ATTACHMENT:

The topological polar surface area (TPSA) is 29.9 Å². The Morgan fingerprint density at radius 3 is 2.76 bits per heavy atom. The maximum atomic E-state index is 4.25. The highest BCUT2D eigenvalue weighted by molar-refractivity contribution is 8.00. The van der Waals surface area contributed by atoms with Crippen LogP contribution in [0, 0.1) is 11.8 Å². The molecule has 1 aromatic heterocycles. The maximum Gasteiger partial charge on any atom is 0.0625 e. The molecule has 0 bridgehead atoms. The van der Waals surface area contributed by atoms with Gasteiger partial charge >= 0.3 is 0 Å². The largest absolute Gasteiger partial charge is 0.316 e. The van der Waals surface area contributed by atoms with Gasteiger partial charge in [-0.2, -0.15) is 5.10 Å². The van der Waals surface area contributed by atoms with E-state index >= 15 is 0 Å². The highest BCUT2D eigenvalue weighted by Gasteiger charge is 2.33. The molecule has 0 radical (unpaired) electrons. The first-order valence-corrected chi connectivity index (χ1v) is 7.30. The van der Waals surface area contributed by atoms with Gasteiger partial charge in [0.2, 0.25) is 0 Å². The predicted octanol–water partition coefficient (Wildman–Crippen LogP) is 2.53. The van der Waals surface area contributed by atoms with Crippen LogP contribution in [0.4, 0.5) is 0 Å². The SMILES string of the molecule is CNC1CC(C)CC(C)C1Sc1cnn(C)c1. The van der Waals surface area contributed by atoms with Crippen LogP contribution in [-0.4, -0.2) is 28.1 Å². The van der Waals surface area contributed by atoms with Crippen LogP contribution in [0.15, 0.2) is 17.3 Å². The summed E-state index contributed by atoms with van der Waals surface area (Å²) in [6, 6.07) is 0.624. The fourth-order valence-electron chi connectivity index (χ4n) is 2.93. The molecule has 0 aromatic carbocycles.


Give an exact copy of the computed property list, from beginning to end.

The topological polar surface area (TPSA) is 29.9 Å². The Morgan fingerprint density at radius 3 is 2.76 bits per heavy atom. The maximum atomic E-state index is 4.25. The highest BCUT2D eigenvalue weighted by molar-refractivity contribution is 8.00. The van der Waals surface area contributed by atoms with Crippen LogP contribution in [0, 0.1) is 11.8 Å². The molecule has 1 aromatic heterocycles. The maximum Gasteiger partial charge on any atom is 0.0625 e. The molecule has 0 bridgehead atoms. The van der Waals surface area contributed by atoms with Gasteiger partial charge >= 0.3 is 0 Å². The largest absolute Gasteiger partial charge is 0.316 e. The van der Waals surface area contributed by atoms with Gasteiger partial charge in [-0.2, -0.15) is 5.10 Å². The van der Waals surface area contributed by atoms with E-state index >= 15 is 0 Å². The highest BCUT2D eigenvalue weighted by Gasteiger charge is 2.33. The molecule has 0 radical (unpaired) electrons. The first-order valence-corrected chi connectivity index (χ1v) is 7.30. The van der Waals surface area contributed by atoms with Gasteiger partial charge in [0.2, 0.25) is 0 Å². The predicted octanol–water partition coefficient (Wildman–Crippen LogP) is 2.53. The van der Waals surface area contributed by atoms with Crippen LogP contribution in [0.4, 0.5) is 0 Å². The SMILES string of the molecule is CNC1CC(C)CC(C)C1Sc1cnn(C)c1. The van der Waals surface area contributed by atoms with Crippen LogP contribution in [-0.4, -0.2) is 28.1 Å². The van der Waals surface area contributed by atoms with Crippen LogP contribution in [0.15, 0.2) is 17.3 Å². The summed E-state index contributed by atoms with van der Waals surface area (Å²) in [6, 6.07) is 0.624. The fourth-order valence-electron chi connectivity index (χ4n) is 2.93. The molecule has 0 aromatic carbocycles.